The current study also inspected changes in the intake of particular foods during the lockdown. Higher water intake was reported by more than half of the participants. This is a positive behavior for the Saudi population, as hydration status has been linked to innate mucosal immunity . This behavior might because of easier access to water and increased awareness of the amount of water consumption during quarantine. An Italian study also showed a sufficient water drinking habit among the Italian population . Similar to the findings of other studies [10, 11, 19], the majority of subjects in the present study have shown an increase in the intake of sweets, including cakes, chocolate, and ice cream. This also accords with this study’s observation of dietary patterns, which showed that subjects in this study increased their snacking frequency during quarantine; thus, it can be assumed that the bulk of snacks consumed were sugary ones rather than savory. During confinement, people were facing incredibly stressful conditions, between continuously reading or watching updates in the news and being afraid to get infected with the COVID-19. Subsequently, stress can urge people to have food cravings, especially to sweets known as “comfort food,” which are loaded with calories . Craving for carbohydrates, in particular, stimulates the production of serotonin (a neurotransmitter found in the brain), which positively affects mood . Such behavior, in turn, could make people at a higher risk for obesity and serious COVID-19 complications. The results of this study also showed that almost half of the subjects increased their fruit and vegetable consumption. This is noteworthy, particularly in a society that relies on an omnivorous diet that is rich in red meat and poor in fruits and vegetables, as discussed by Afshin et al. . Regarding the intake of fruits and vegetables during quarantine in other studies, findings were inconsistent. The intake of fruits and vegetables were increased in Spain , decreased in Poland , and did not changed in Italy .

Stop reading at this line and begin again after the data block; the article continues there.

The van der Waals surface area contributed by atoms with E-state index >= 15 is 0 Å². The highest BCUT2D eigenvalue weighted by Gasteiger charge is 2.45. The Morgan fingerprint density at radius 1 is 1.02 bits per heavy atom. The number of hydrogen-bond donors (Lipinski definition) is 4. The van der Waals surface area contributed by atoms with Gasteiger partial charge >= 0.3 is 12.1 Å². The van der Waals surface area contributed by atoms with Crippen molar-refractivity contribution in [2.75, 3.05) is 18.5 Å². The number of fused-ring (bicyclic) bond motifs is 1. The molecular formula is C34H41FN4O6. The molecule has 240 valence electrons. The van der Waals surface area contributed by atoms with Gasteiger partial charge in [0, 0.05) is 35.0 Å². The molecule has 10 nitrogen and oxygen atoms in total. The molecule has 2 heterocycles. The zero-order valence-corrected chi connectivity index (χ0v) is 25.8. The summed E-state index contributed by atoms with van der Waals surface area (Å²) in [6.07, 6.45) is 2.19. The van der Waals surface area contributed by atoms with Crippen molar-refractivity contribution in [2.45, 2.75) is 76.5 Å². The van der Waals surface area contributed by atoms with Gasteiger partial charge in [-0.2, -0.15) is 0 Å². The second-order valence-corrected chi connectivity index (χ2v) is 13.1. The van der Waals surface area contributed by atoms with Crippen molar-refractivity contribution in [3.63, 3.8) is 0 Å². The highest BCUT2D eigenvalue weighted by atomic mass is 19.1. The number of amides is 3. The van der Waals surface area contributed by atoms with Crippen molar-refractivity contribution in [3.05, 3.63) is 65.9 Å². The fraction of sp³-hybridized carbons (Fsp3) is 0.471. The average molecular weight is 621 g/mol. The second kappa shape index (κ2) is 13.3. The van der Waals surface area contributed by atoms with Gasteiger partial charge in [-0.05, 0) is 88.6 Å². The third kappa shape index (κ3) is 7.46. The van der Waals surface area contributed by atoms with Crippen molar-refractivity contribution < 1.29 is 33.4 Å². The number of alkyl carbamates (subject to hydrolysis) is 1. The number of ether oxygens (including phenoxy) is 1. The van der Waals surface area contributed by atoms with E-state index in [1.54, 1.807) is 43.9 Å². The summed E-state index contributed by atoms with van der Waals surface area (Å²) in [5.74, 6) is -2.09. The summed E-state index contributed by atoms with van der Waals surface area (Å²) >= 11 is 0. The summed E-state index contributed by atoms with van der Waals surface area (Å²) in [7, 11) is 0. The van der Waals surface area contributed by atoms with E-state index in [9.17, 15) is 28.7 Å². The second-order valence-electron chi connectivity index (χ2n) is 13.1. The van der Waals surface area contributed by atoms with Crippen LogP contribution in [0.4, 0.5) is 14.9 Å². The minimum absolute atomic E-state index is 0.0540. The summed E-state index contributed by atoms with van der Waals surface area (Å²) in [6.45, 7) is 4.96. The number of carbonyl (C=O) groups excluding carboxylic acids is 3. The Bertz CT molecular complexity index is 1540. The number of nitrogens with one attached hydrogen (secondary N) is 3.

The study revealed that the most commonly consumed natural food during quarantine was honey, followed by lemon. Consuming honey is part of Saudi culture; furthermore, honey is known for its general potent antiviral effects by many researchers [28,29,30]. Some efforts have been conducted in Saudi Arabia to examine the effect of honey and other natural products on COVID-19 patients . In regards to dietary supplements, this study revealed that half of the participants who admitted to taking dietary supplements reported that they were taking vitamin C supplements, while a quarter reported the intake of multivitamins and vitamin D. It is unsurprising that vitamin C was the most consumed dietary supplement, as it is well known for its immune-boosting effects, especially in individuals with subnormal levels of the vitamin, as stated by Carr et al. .